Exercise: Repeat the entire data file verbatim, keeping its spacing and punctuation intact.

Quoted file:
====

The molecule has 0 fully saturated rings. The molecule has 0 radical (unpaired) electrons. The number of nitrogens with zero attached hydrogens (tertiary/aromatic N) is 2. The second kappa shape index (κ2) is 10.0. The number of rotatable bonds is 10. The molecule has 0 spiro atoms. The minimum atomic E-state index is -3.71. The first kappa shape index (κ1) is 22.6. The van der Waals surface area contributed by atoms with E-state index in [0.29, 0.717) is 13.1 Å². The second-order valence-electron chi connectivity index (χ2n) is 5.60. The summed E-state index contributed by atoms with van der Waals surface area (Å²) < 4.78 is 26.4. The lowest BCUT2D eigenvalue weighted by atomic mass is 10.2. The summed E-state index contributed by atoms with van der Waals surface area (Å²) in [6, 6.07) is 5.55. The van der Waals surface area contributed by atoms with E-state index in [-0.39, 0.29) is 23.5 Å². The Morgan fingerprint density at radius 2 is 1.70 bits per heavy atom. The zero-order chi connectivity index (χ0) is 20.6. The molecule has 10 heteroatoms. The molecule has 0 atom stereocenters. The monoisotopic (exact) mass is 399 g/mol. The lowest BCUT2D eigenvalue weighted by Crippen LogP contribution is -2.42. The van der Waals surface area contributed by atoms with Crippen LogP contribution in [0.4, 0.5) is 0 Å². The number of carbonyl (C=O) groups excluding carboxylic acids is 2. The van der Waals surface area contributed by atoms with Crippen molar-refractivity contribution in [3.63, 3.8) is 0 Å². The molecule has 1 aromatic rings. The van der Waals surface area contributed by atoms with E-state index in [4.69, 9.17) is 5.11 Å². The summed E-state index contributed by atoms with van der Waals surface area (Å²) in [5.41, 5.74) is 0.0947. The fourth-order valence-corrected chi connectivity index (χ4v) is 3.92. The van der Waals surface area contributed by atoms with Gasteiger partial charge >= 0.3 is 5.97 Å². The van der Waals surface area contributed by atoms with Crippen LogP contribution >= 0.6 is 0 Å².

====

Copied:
The molecule has 0 fully saturated rings. The molecule has 0 radical (unpaired) electrons. The number of nitrogens with zero attached hydrogens (tertiary/aromatic N) is 2. The second kappa shape index (κ2) is 10.0. The number of rotatable bonds is 10. The molecule has 0 spiro atoms. The minimum atomic E-state index is -3.71. The first kappa shape index (κ1) is 22.6. The van der Waals surface area contributed by atoms with E-state index in [0.29, 0.717) is 13.1 Å². The second-order valence-electron chi connectivity index (χ2n) is 5.60. The summed E-state index contributed by atoms with van der Waals surface area (Å²) < 4.78 is 26.4. The lowest BCUT2D eigenvalue weighted by atomic mass is 10.2. The summed E-state index contributed by atoms with van der Waals surface area (Å²) in [6, 6.07) is 5.55. The van der Waals surface area contributed by atoms with E-state index in [-0.39, 0.29) is 23.5 Å². The Morgan fingerprint density at radius 2 is 1.70 bits per heavy atom. The zero-order chi connectivity index (χ0) is 20.6. The molecule has 10 heteroatoms. The molecule has 0 atom stereocenters. The monoisotopic (exact) mass is 399 g/mol. The lowest BCUT2D eigenvalue weighted by Crippen LogP contribution is -2.42. The van der Waals surface area contributed by atoms with Crippen LogP contribution in [0.4, 0.5) is 0 Å². The number of carbonyl (C=O) groups excluding carboxylic acids is 2. The van der Waals surface area contributed by atoms with Crippen molar-refractivity contribution in [3.63, 3.8) is 0 Å². The molecule has 1 aromatic rings. The van der Waals surface area contributed by atoms with E-state index in [4.69, 9.17) is 5.11 Å². The summed E-state index contributed by atoms with van der Waals surface area (Å²) in [5.41, 5.74) is 0.0947. The fourth-order valence-corrected chi connectivity index (χ4v) is 3.92. The van der Waals surface area contributed by atoms with Gasteiger partial charge >= 0.3 is 5.97 Å². The van der Waals surface area contributed by atoms with Crippen LogP contribution >= 0.6 is 0 Å².